Whereas most traditional electron or ion based surface science techniques are limited to vacuum environment, surface X-ray diffraction (SXRD) is able to determine structural parameters of surfaces under a pressure of several bars because of the negligible attenuation of hard X-rays by the reactant gas. The development of an in situ high pressure chamber for catalytic research at ID03 [1] has opened the door to an area in surface science, which has previously been impossible because of the so-called pressure gap between the conditions in an UHV experiment and those surrounding an operating industrial catalyst.

PtRh alloys can be used as “three-way” automotive exhaust gas catalysts. They have the ability to simultaneously remove unwanted, toxic exhaust gases such as CO, NOx and hydrocarbons. Gas interactions had been studied on PtRh surfaces under ultra high vacuum (UHV) conditions, but under realistic pressures, the behaviour of the alloy is in principle unexplored, in particular concerning the relationship between structure and reactivity.

Previous measurements under UHV conditions from the Pt25Rh75(100) had clearly indicated the formation of a well ordered ultra-thin RhO2 film at O2 pressures around 5 x 10-3 mbar using a sample temperature of 700 K. The resulting c(8 x 2) surface structure could be explained by an hexagonal RhO2 overlayer, or a so-called surface oxide [2]. The experimental observations were confirmed by DFT calculations and the resulting structure can be seen in Figure 92.

Fig. 92: The atomic arrangement of the c(8 x 2) surface oxide tri-layer structure as found by UHV experiments and DFT calculations. Similar structures has been found on Rh(111), Rh(110) and Rh(100) [2].

Because of electron based techniques being limited to UHV conditions, we turn to SXRD in order to study the surface phase under almost atmospheric gas pressures. The aim of these experiments was to approach conditions under which a real catalyst operates. A sketch of the in-plane reciprocal space in the presence of oxygen is shown in Figure 93a. Here the Pt25Rh75(100), the c(8 x 2) and the corundum Rh2O3(0001) bulk oxide reflections and their unit-cells are indicated.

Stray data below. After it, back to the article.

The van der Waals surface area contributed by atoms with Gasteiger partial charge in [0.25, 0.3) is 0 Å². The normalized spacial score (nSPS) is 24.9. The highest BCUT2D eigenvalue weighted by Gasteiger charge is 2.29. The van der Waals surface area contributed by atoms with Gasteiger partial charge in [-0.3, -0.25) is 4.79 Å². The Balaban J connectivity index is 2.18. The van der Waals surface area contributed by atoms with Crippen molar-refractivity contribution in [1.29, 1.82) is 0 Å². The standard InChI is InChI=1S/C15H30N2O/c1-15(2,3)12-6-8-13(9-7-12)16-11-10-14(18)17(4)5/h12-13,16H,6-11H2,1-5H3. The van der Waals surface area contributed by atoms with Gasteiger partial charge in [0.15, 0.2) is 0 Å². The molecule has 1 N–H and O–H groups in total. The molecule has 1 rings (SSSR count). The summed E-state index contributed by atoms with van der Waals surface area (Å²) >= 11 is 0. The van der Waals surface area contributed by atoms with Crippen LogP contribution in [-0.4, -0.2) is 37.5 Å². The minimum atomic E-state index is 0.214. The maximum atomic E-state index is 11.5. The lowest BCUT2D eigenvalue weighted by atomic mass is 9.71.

By performing a scan in H and K as indicated in Figure 93a, we may detect the surface oxide as well as the bulk Rh2O3 corundum reflections at higher O2 pressures. Repetitive HK-scans as a function of time are shown in Figure 93b. In this way, we are able to connect our UHV observations with the SXRD studies at realistic conditions.

Fig. 93: a) In-plane reciprocal space illustrating the unit cells of the Pt25Rh75(100) (yellow), the surface oxide (blue) and the Rh2O3 bulk oxide (green). b) Repetitive HK-scans according to the white dashed line in (a) for L = 0.5 during reaction conditions (bottom part) with simultaneous mass-spectroscopy measurements of the gas content (top part). c) Models of the surface phases and the CO-oxidation reaction process.

To investigate the connection between surface structure and CO-oxidation reactivity, we simultaneously monitor the surface phases by SXRD and the gas composition by mass spectrometry, as shown in Figure 93b. As the CO is consumed by the oxidation into CO2, the partial CO/O pressure ratio is continuously reduced. When the CO pressure is sufficiently low, the non-bulk oxide covered surface reoxidises, which can be seen by the reappearance of the diffraction signal from the surface oxide. Concomitantly, the CO oxidation rate increases, as deduced from the measured partial pressures. Our observations lead us to conclude that under these conditions, the surface oxide film formed on the Pt25Rh75(100) surface is more active in the CO-oxidation than the corundum Rh2O3 bulk oxide and the metal surface on the Pt25Rh75(100) surface.

Although CO cannot adsorb on the surface oxide according to our DFT calculations (see Figure 93c), the oxygen stored in the film provides an additional source of oxygen expelled onto the metal surface, where it reacts with CO forming CO2. Under steady state conditions, the consumed surface oxide film is continuously regenerated by oxygen in the gas phase and consumed by the CO. The results provide confirmation in situ at the atomic scale and under realistic conditions of a general mechanism originally proposed by Turner in 1981 [3], and are likely to explain experimental observations on other late transition metal surfaces as well as on their corresponding nano-particles.



[1] M.D. Ackermann, et al., Phys. Rev. Lett. 95, 255505 (2005); P. Bernard, et al., Rev. Sci. Instrum. 70, 1478 (1999).
[2] E. Lundgren, et al., J. Phys. Cond. Matter 18, 481 (2006).
[3] J. E. Turner, B. C. Sales, M. B. Maple, Surf. Sci. 103, 54 (1981).

Principal Publication and Authors

E. Lundgren (a), J. Wang (b), M. Ackermann (c), R. Westerström (a), J. Gustafson (a), A. Resta (a), J. N. Andersen (a), A. Mikkelsen (a), O. Balmes (d), X. Torrelles (e), J. W. M. Frenken (c), B. Hammer (b), to be published.
(a) Department of Synchrotron Radiation Research, Lund University, (Sweden)
(b) Interdisciplinary Nanoscience Center (iNANO) and Department of Physics and Astronomy, University of Aarhus (Denmark)
(c) Kamerlingh Onnes Laboratory, Leiden University (The Netherlands)
(d) ESRF
(e) Institut de Ciencia de Materials de Barcelona (Spain).